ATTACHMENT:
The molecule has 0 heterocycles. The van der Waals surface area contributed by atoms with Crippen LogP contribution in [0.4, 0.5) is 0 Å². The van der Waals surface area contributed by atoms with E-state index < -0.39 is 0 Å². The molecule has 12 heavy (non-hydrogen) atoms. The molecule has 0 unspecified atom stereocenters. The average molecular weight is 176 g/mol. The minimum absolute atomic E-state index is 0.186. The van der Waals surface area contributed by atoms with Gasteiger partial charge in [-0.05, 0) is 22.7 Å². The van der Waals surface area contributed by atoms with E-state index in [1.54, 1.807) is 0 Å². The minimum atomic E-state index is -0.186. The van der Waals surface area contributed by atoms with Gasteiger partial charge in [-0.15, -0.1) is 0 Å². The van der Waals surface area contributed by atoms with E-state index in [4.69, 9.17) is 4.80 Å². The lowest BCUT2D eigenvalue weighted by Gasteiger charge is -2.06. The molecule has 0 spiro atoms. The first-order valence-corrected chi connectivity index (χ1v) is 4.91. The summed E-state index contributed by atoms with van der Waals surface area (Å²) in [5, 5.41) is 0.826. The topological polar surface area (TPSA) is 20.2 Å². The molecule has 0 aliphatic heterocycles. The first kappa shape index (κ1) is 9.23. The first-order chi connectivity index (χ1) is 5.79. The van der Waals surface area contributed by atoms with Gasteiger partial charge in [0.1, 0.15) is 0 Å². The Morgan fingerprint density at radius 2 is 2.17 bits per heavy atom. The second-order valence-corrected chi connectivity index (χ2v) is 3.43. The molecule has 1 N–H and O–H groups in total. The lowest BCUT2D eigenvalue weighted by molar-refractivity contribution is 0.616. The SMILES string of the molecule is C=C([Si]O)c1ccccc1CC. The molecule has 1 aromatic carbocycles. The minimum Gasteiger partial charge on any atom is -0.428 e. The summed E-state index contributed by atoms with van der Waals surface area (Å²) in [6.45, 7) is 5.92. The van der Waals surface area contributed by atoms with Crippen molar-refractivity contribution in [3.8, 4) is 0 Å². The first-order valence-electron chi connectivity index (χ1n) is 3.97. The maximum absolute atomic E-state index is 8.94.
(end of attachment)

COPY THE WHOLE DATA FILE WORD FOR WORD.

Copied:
The molecule has 0 heterocycles. The van der Waals surface area contributed by atoms with Crippen LogP contribution in [0.4, 0.5) is 0 Å². The van der Waals surface area contributed by atoms with E-state index < -0.39 is 0 Å². The molecule has 12 heavy (non-hydrogen) atoms. The molecule has 0 unspecified atom stereocenters. The average molecular weight is 176 g/mol. The minimum absolute atomic E-state index is 0.186. The van der Waals surface area contributed by atoms with Gasteiger partial charge in [-0.05, 0) is 22.7 Å². The van der Waals surface area contributed by atoms with E-state index in [1.54, 1.807) is 0 Å². The minimum atomic E-state index is -0.186. The van der Waals surface area contributed by atoms with Gasteiger partial charge in [-0.15, -0.1) is 0 Å². The van der Waals surface area contributed by atoms with E-state index in [4.69, 9.17) is 4.80 Å². The lowest BCUT2D eigenvalue weighted by Gasteiger charge is -2.06. The molecule has 0 spiro atoms. The first-order valence-corrected chi connectivity index (χ1v) is 4.91. The summed E-state index contributed by atoms with van der Waals surface area (Å²) in [5, 5.41) is 0.826. The topological polar surface area (TPSA) is 20.2 Å². The molecule has 0 aliphatic heterocycles. The first kappa shape index (κ1) is 9.23. The first-order chi connectivity index (χ1) is 5.79. The van der Waals surface area contributed by atoms with Gasteiger partial charge in [0.1, 0.15) is 0 Å². The Morgan fingerprint density at radius 2 is 2.17 bits per heavy atom. The second-order valence-corrected chi connectivity index (χ2v) is 3.43. The molecule has 1 N–H and O–H groups in total. The lowest BCUT2D eigenvalue weighted by molar-refractivity contribution is 0.616. The SMILES string of the molecule is C=C([Si]O)c1ccccc1CC. The molecule has 1 aromatic carbocycles. The minimum Gasteiger partial charge on any atom is -0.428 e. The summed E-state index contributed by atoms with van der Waals surface area (Å²) in [6.45, 7) is 5.92. The van der Waals surface area contributed by atoms with Crippen molar-refractivity contribution in [3.8, 4) is 0 Å². The first-order valence-electron chi connectivity index (χ1n) is 3.97. The maximum absolute atomic E-state index is 8.94.